“Hotline Bling” was shot full format but inside the screen, Drake was literally inside of an on-screen box. The five minute masterpiece was an experiment in triggering memes and it paid off huge. Within minutes of the debut, the Internet took over and through a mix of creativity, pretend-hate and desire for more social currency, promoted Drake’s smash hit unwittingly all the way up the charts.

Did anyone think that he was dancing like that because it looked good? He might as well have had a jerry can and a Dr. Evil pinky biting scene because he masterminded it all with perfection.

How did he close the loop from promoting the video to inspiring fans to create their own memes? They took the best fan art and posted it on his Instagram. Who wouldn’t want their personalised art put on display for over 20MM followers to see, comment on and re-share? By making the foot soldiers who create this art – and promote his projects, he provided more social currency and a target to aspire to for others to make their own piece good enough to earn that retweet or repost.

And here we are on Thursday, on the eve of Views. Earlier this week, the album art dropped and naturally, it was a stock photo with barely any adjustments to it. Could the Boy not afford a better designer? Was he conned by an evil design firm?

Nah, look close and you can see he was Photoshopped onto the top of the CN Tower in a polarizing outfit, with enough graphics know-how to pass as the official cover but not enough to stop the Internet from asking “Is this really the cover?”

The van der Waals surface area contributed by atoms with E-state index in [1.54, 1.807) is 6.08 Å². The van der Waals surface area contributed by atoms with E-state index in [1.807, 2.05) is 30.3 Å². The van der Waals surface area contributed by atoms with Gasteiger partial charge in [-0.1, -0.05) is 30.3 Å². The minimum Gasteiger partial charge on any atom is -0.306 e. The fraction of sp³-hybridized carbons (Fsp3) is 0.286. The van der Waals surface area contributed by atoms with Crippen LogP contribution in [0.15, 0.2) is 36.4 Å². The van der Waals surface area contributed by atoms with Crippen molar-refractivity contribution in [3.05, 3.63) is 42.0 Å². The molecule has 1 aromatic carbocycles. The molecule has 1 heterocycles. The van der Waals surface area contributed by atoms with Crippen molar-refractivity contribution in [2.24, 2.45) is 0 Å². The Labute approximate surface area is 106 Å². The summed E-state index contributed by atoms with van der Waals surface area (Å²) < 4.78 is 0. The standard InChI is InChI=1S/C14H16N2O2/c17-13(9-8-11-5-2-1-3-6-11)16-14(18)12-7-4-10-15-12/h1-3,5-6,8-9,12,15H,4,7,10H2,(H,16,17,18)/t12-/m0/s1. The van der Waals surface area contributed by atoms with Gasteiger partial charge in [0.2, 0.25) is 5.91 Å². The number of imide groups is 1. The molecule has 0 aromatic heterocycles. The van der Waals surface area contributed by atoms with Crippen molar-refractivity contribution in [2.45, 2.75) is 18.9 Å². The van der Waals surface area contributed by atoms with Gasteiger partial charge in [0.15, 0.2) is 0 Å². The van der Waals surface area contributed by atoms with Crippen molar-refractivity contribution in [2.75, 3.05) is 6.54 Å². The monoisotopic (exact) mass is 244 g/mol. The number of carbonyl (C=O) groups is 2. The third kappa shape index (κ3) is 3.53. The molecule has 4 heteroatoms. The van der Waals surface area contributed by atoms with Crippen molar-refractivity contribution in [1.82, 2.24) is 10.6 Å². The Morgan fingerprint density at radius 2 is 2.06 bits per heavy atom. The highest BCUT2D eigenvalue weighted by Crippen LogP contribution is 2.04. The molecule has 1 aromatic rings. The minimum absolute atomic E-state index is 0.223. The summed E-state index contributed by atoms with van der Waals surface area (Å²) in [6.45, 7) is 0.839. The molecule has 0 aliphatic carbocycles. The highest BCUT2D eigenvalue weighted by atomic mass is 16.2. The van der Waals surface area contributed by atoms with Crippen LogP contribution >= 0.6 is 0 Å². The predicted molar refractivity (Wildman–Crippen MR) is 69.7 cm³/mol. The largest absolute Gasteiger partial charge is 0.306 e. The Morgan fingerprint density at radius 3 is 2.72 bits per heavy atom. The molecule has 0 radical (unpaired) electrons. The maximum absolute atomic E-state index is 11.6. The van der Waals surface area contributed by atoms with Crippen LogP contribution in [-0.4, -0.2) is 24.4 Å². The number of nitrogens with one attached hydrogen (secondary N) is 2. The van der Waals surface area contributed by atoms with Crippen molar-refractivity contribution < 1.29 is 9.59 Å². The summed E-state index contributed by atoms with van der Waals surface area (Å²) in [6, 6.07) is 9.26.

Hours after it dropped, I sat in a boardroom in Europe with the CEO of a record label who asked what I thought about Toronto putting out some of the worst cover art in the game. I laughed for a whole sixty awkward seconds because I knew as soon as the Internet woke up, Views would be going platinum. The haters, the fans, the urban media and the “What’s-a-Drake?” media alike would all be covering the trending #VIEWS hashtag attached to the album.

Within hours, Drake wasn’t just sitting on the CN Tower. He was Photoshopped onto Jordan’s crying face, onto Meek’s shoulders and piggybacking on every news story this week. Social feeds exploded with people attaching his album cover to their own memories, sitting on their hat brims and everywhere else you could think of.

What could be more powerful in today’s world than having every single friend of yours creating and sharing their own version of an album cover? The instant it gets posted, it cuts through the feed, it draws attention to the product being sold later this week and it gives people social currency with their friends.

While we’re busy saying “Hey look! We’re in on the fun,” the 6 God is rubbing his hands together like Birdman in his fortress, happy to know his album is being promoted tirelessly across our social networks. After Drake’s official Facebook posted a link to the Views generator, it became clear that the October kids consigned the generator themselves through the Toronto digital agency.

Even as he takes over the restaurant/liquor/shoe/radio//TV world, it looks like Drake is still finding time to revolutionize the music game. When we say “We The North,” we mean it.

This entry was posted on Tuesday, June 28th, 2016 at 12:48 pm and is filed under News. You can follow any responses to this entry through the RSS 2.0 feed. You can leave a response, or trackback from your own site.